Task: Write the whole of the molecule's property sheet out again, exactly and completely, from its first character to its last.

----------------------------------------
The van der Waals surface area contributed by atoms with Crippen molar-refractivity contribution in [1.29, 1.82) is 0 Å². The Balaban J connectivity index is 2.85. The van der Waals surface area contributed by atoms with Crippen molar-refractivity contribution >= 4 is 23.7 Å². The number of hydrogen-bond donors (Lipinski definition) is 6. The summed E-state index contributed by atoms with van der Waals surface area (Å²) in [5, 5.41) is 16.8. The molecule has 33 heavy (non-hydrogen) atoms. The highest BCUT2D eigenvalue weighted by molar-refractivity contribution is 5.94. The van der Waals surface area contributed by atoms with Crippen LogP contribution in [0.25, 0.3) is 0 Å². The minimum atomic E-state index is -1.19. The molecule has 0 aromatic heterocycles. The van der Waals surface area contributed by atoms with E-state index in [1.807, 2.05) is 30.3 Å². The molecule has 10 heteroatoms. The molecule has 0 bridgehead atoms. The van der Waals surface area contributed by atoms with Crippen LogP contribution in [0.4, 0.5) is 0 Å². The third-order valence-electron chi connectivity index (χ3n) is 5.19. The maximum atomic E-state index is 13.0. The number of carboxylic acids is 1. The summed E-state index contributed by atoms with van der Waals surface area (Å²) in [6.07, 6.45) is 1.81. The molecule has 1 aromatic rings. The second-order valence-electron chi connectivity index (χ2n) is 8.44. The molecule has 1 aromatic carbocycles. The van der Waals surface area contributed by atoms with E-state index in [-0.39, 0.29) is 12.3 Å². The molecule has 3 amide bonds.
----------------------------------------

The van der Waals surface area contributed by atoms with Crippen molar-refractivity contribution in [1.29, 1.82) is 0 Å². The Balaban J connectivity index is 2.85. The van der Waals surface area contributed by atoms with Crippen molar-refractivity contribution >= 4 is 23.7 Å². The number of hydrogen-bond donors (Lipinski definition) is 6. The summed E-state index contributed by atoms with van der Waals surface area (Å²) in [5, 5.41) is 16.8. The molecule has 33 heavy (non-hydrogen) atoms. The highest BCUT2D eigenvalue weighted by molar-refractivity contribution is 5.94. The van der Waals surface area contributed by atoms with Crippen LogP contribution in [0.25, 0.3) is 0 Å². The minimum atomic E-state index is -1.19. The molecule has 0 aromatic heterocycles. The van der Waals surface area contributed by atoms with E-state index in [1.807, 2.05) is 30.3 Å². The molecule has 10 heteroatoms. The molecule has 0 bridgehead atoms. The van der Waals surface area contributed by atoms with Crippen LogP contribution in [0.4, 0.5) is 0 Å². The third-order valence-electron chi connectivity index (χ3n) is 5.19. The maximum atomic E-state index is 13.0. The number of carboxylic acids is 1. The summed E-state index contributed by atoms with van der Waals surface area (Å²) in [6.07, 6.45) is 1.81. The molecule has 1 aromatic rings. The second-order valence-electron chi connectivity index (χ2n) is 8.44. The molecule has 1 aromatic carbocycles. The van der Waals surface area contributed by atoms with E-state index in [-0.39, 0.29) is 12.3 Å². The molecule has 3 amide bonds.